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The H4 Lighting Roundup (from 944 forum)


The H4 Lighting Roundup (from 944 forum)

Old 06-19-2007, 12:25 AM
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Default The H4 Lighting Roundup

We’ve had a lot of discussion here at the ‘list (and elsewhere) about how to improve lighting in our 924/944/951/whatever. I thought I’d put together a compilation of what we’ve all said before…and what my experience has been. Besides, pictures are worth a thousand words anyway! One note…I’m DEFINITELY not an engineer – I have a degree in communication. So, this is not a technical article; while I’ve made my best effort to make sure this is technically accurate, caveat emptor. With that said, let’s begin!

Want to know what the single best thing you can do for your lights is? Buy a lighting harness. Essentially, it’s a bigger set of wires that you connect into your alternator, to your driver’s side OEM plug, the grounding lug on your frame, and the backs of your lights. The stock Porsche wiring leaves a little to be desired, it’s not very thick and there’s a voltage drop from it running all the way into your cabin (to the light switch), then back to your lights. Bigger wires help all that electricity get to the lights without the drop in voltage. The extra ground makes the circuit more efficient – it doesn’t have to travel as far to ground!

Rennbay sells the harness. Other places sell them, too…and the equipment you need is available if you feel like making it yourself.

Next step is new lenses.

Lens on the left is an E-Code lens, lens on the right is a VisionPLUS:

The view with no lights:

If you’re paranoid about staying “legal” in the good ol’ US of A, stick with DOT-approved lenses. Hella calls them the VisionPLUS lenses. DOT standards (which date back to the 1950s), for the light pattern to be directed up, towards overhead road signs, for example. These lenses, with stock bulbs (55 watt low beams and 60 watt high beams) and a harness, are MUCH brighter than the standard sealed beam. You can also get Xenon and Yellowstar bulbs in the stock wattages.

VisionPLUS on low beam with 60/55 bulbs:

VisionPLUS on high beam with 60/55 bulbs:

If you’re not so concerned about the legality of your lenses, getting E-Codes are the way to go. The “E” stands for “European”. The light pattern for E-Codes is different. It has a sharper horizontal cutoff (pattern doesn’t have to go up towards for road signs) and a small triangle that goes to the right (for roadside signs). These lenses are a MUST if you get bigger bulbs. The pattern is more friendly (I think), even with stock wattage bulbs. The pattern is narrower and puts more light down the road.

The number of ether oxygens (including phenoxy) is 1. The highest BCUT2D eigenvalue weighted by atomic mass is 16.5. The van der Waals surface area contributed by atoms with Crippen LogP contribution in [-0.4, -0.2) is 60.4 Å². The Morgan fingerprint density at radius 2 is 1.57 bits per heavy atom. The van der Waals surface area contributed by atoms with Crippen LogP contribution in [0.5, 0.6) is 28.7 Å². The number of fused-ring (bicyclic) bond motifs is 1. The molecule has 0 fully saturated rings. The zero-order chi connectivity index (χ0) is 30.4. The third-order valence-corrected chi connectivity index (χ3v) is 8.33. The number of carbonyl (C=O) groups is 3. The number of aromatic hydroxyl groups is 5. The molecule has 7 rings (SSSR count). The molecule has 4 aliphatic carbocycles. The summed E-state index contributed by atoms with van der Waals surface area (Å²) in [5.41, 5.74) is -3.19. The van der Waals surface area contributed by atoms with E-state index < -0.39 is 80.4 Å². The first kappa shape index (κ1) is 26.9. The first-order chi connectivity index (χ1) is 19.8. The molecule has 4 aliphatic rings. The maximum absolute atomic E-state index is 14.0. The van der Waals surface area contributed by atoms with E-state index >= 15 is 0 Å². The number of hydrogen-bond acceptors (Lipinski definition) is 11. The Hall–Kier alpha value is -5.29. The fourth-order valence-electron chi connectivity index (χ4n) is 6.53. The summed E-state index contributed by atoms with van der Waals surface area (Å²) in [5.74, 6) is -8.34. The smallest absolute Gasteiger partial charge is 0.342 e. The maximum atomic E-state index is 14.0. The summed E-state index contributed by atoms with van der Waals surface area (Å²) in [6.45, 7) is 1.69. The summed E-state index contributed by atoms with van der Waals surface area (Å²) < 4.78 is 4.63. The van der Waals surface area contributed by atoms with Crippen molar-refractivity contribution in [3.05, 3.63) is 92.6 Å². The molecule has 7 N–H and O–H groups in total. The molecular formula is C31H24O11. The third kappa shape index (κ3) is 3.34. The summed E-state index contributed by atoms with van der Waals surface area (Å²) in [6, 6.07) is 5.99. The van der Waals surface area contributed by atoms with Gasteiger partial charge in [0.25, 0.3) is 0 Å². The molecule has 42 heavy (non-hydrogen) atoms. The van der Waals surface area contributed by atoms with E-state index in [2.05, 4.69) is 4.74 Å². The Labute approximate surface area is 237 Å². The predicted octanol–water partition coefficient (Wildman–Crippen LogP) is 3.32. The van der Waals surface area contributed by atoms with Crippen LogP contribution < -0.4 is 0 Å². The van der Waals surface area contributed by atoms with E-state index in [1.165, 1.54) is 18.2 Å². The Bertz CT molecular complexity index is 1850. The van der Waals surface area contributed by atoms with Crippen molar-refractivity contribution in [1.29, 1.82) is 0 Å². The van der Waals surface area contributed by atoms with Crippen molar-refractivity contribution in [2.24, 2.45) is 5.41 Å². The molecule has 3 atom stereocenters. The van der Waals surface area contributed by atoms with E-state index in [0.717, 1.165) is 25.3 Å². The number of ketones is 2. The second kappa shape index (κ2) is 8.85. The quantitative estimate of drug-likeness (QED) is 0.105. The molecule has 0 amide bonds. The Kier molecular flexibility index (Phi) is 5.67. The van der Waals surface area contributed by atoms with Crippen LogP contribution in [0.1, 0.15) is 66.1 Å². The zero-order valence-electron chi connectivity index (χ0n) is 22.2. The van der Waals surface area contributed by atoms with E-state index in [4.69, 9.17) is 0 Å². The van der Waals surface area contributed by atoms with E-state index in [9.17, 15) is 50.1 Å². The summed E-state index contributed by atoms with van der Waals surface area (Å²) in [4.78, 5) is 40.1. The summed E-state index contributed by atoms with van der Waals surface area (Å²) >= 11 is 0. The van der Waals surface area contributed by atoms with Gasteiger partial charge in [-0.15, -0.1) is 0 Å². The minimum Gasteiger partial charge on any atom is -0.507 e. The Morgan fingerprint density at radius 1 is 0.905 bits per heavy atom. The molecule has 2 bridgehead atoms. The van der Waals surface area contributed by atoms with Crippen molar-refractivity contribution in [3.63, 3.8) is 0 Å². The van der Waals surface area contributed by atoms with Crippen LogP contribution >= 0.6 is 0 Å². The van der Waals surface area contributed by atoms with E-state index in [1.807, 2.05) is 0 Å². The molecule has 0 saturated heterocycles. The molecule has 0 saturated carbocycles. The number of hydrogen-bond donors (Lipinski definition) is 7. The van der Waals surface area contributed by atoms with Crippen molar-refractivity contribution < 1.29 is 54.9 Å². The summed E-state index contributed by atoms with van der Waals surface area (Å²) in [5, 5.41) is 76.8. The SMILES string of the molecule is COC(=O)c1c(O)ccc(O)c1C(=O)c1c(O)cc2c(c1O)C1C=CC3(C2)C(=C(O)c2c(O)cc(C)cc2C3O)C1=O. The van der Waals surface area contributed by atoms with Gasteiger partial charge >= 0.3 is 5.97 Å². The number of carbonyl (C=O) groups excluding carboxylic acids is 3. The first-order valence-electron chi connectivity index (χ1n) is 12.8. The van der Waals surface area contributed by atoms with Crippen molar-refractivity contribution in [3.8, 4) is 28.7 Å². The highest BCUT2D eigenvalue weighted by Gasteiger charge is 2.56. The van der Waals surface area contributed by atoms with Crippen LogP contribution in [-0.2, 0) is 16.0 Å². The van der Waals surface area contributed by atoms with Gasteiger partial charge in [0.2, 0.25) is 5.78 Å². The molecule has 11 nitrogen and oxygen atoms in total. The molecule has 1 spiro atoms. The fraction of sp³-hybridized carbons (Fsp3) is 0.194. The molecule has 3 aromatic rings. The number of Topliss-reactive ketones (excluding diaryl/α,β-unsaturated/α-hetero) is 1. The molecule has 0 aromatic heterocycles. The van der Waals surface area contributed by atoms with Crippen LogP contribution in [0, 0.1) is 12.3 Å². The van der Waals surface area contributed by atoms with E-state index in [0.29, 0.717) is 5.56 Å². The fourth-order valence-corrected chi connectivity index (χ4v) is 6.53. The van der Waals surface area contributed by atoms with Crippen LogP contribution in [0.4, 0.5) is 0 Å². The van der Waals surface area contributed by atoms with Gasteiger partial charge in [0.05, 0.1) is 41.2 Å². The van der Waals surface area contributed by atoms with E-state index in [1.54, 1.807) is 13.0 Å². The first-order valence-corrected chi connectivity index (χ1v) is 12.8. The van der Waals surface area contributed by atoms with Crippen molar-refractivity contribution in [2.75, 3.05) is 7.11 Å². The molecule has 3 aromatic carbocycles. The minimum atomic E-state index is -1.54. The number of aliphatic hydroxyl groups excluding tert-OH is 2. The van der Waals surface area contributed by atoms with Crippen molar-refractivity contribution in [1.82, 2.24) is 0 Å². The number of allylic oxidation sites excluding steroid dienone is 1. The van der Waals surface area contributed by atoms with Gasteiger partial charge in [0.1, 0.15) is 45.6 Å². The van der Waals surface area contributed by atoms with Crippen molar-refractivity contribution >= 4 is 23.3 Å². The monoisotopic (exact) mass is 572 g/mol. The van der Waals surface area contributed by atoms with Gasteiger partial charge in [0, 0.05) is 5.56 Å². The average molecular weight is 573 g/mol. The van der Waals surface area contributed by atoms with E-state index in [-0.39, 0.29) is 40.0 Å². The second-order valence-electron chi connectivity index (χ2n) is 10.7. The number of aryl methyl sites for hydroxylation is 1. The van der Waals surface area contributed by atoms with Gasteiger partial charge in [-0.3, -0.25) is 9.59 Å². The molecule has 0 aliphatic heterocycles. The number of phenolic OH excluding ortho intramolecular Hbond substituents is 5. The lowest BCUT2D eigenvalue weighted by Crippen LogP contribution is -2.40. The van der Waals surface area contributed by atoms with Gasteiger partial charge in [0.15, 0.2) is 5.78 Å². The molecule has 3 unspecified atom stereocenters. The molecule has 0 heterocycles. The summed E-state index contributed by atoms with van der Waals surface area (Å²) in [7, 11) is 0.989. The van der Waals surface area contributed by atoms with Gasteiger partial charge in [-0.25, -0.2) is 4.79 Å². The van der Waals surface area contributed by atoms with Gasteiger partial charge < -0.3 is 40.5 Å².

E-Codes on low with 60/55 bulbs:

E-Codes on high with 60/55 bulbs:

…and now, for the big guns. The best thing with E-Codes is the ability to run brighter bulbs without pissing off oncoming traffic. Because of the above-mentioned sharper cutoff, those brighter bulbs don’t beam into other people’s eyes! There are a lot of options for type of light (Xenon bulbs, Yellowstars, and just really bright Halogens - 130/90 watt standard halogen bulbs) and for wattage combinations – 80 watt lows and 100 watt highs, 70 watt lows and 80 watt highs, 90 watt lows and 100 watt highs, etc). I currently have 130/90 Yellowstars in my E-Code lenses.

E-Codes on low with 130/90 Yellowstars:

E-Codes on high with 130/90 Yellowstars:

From behind - low beams:

From behind - high beams:

Hella "Xenon" bulbs

I picked up these bulbs recently from (also available at Rennbay). According to the literature, they have a small amount of xenon gas in them, which makes them burn whiter. Or, so they say. These are NOT the cheap-o "blue" bulbs that you see rice rockets driving around with. Those are illegal, and just as well. They're blinding and vision-robbing! They are 100/80 watt bulbs. My plan is to run these for most of the year, then switch to Yellowstars if the weather gets really bad - less reflection off snow, etc. But then again, maybe not. What do I know?

E-Codes on low with 100/80 Xenon bulbs:

E-Codes on high with 100/80 Xenon bulbs:

With any of these modifications, another very useful thing to do is to AIM your lights. Here’s a rule of thumb – park 25 feet away (around three car lengths) from a wall. Turn on your lights. You should have about two feet of the wall lit before it transitions to dark. It’s comparable to most of the visible part of the tires of the car in front of you if you’re three car lengths away. To adjust on a 944, there is an aiming screw on the bottom left of the light housing – it’s easier if you take the black headlight surround off. Turning that screw right lowers the light cutoff, turning it left raises the light beam’s cutoff. You can also aim left to right. That aiming screw is top right. Turning left moves the light to the left, and turning it right moves it to the right. I tend to make my adjustment, then stand behind the car in line with the headlight. I want the bulk of the beam to point square directly in front of me. If I stand directly behind the car in the middle, the beams should be evenly on each side of me and they should cut off evenly at the top.

Questions? Corrections? Post here in the original thread! Happy aiming, have fun seeing where you’re goin’!

***Technical info on the photos - all taken with the following settings on a Nikon D70 at 17mm: ISO 200, F/5.6, 6" exposure.

Last edited by Wipeout; 09-02-2007 at 03:07 AM.
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